Elijah came near to all the people and said, “How long will you hesitate between two opinions? If the LORD is God, follow Him; but if Baal, follow him.” But the people did not answer him a word.
–1 Kings 18:21
In the breathless silence that ensued upon this challenge Elijah now stood forward…
…and pointing to the white-robed crowd of priests over against him, he recalled to king and people that he and he only remained, that is, in active office and open profession –a prophet of Jehovah. Single-handed, therefore, he would go to the contest, if contest of power it were against that multitude.
Power! They worship as God the powers of nature; let them then make trial as to on whose side these powers which are in nature are arrayed. Let this be the test: the priests of Baal on their side, and he on his, would each choose a bullock and prepare it for sacrifice, but not kindle the fire beneath,” and it shall be the Elohim who shall answer by fire, He is the “Elohim.”
A shout of universal assent greets the proposal. Under the circumstances it would be of greatest practical importance that the futility of Baal-worship should be exhibited in the fullest manner. This explains the details of all that follows. Besides, after a whole day of vain appliance of every resource of their superstition, the grandeur of Jehovah’s majestic interposition would also make the deeper impression. But although from Elijah’s point of view it was important that the priests of Baal should first offer their sacrifice, the proposition was one to which no objection could be taken, since Elijah not only gave them the choice of the sacrificial animal, but they were many as against one. Nor could they complain so far as they regarded the test proposed by Elijah, since their Baal was also the god of fire, he was the very Sun-god himself.
Now commences a scene which baffles description. Ancient writers have left us accounts of the great Baal-festivals, and they closely agree with the narrative of the Bible, and only furnish further details. First rises a comparatively moderate, though already wild cry to Baal; followed by a dance around the altar, beginning with a swinging motion to and fro. The howl then becomes louder and louder, and the dance more frantic. They whirl round and round, running wildly through each other’s ranks, always keeping up a circular motion, the head low bent, so that their long disheveled hair sweeps the ground.
Ordinarily the madness now became infectious, and the onlookers join in the frenzied dance. But Elijah knew how to prevent this. It was noon, and for hours they have kept up their wild rites. With cutting taunts and bitter irony Elijah now reminds them that, since Baal was Elohim, the fault must lie with them. He might be otherwise engaged, and they must cry louder. Stung to madness, they become more frantic than before, and what we know as the second and third acts in these feasts then ensues. The wild howl passes into piercing demoniacal yells. In their madness the priests bite their own arms and cut themselves with the two-edged swords which they carry and with lances.
As blood begins to flow the frenzy reaches its highest pitch, when first one, then others, commence to “prophesy,” moaning and groaning, then bursting into rhapsodic cries, accusing themselves, or speaking to Baal, or uttering incoherent broken sentences. All the while they beat themselves with heavy scourges, loaded or armed with sharp points, and cut themselves with swords and lances, sometimes even mutilating themselves –since the blood of the priest was supposed to be specially propitiatory with Baal.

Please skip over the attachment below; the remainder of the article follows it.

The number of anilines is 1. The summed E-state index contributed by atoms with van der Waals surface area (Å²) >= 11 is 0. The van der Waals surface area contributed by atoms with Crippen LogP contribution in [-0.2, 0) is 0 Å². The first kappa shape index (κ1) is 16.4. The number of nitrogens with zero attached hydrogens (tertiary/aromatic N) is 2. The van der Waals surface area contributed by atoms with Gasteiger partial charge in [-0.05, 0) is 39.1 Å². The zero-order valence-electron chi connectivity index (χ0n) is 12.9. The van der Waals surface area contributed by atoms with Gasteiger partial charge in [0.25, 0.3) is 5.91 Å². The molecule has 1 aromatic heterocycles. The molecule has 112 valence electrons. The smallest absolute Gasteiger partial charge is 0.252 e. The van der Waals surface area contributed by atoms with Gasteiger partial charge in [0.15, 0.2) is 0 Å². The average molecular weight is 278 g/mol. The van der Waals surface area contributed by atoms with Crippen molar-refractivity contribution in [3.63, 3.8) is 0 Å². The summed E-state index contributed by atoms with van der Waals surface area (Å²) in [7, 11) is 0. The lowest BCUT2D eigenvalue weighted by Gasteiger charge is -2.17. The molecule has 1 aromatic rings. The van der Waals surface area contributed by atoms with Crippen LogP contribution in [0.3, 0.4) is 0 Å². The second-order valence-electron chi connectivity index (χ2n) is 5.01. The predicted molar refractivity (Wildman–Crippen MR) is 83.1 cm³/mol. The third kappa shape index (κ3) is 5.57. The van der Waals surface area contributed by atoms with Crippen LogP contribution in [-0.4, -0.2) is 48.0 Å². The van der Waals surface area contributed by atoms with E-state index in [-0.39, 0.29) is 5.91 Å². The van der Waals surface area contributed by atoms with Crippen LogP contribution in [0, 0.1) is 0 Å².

Two more hours of this terrible scene have past, and their powers of endurance must have been all but exhausted. The sun has long passed its meridian, and the time of the regular evening-sacrifice in the Temple of Jehovah at Jerusalem has come. From the accounts of the Temple-times left us, we know that the evening sacrifice was offered “between the evenings,” as it was termed, that is, between the down going of the sun and the evening.
In point of fact, the evening Temple service was to commence between two and three p.m. It must have been about the same time that Elijah begins the simple yet solemn preparations for his sacrifice. Turning from the frantic priests to the astonished people, he bids them to draw nigh. They must gather around him, not only in order to be convinced that no deception is being practiced, but to take part with him, as it were, in the service.
And once more Israel is to appear as the Israel of old in happier times, undivided in nationality as in allegiance to Jehovah. This was the meaning of his restoring the broken place of former pious worship by rolling to it twelve of the large pieces of rock that have strewed the ground, according to the number of the tribes. And as he builds the altar, he consecrates it by prayer: “in the name of Jehovah.” Next, the soft crumbling calcareous soil around the altar are dug into a deep and wide trench. Then the wood, and upon it the pieces of the sacrifice are laid in due order. And now, at the prophet’s bidding, willing hands fill the pitchers from the well close by. Once, twice, thrice he pours the water over the sacrifices, till it runs down into the trench, which he also fills.
This, as we suppose, was not merely to show the more clearly that the fire, which consumes the sacrifice in such circumstances, is sent from heaven, but also for symbolic reasons, as if to indicate that Israel’s penitent confession is being poured upon the offering. And now a solemn silence falls upon the assembly. The sun is going down, a globe of fire behind Mount Carmel, and it covers the mountain with a purple glow. It is time for the evening sacrifice.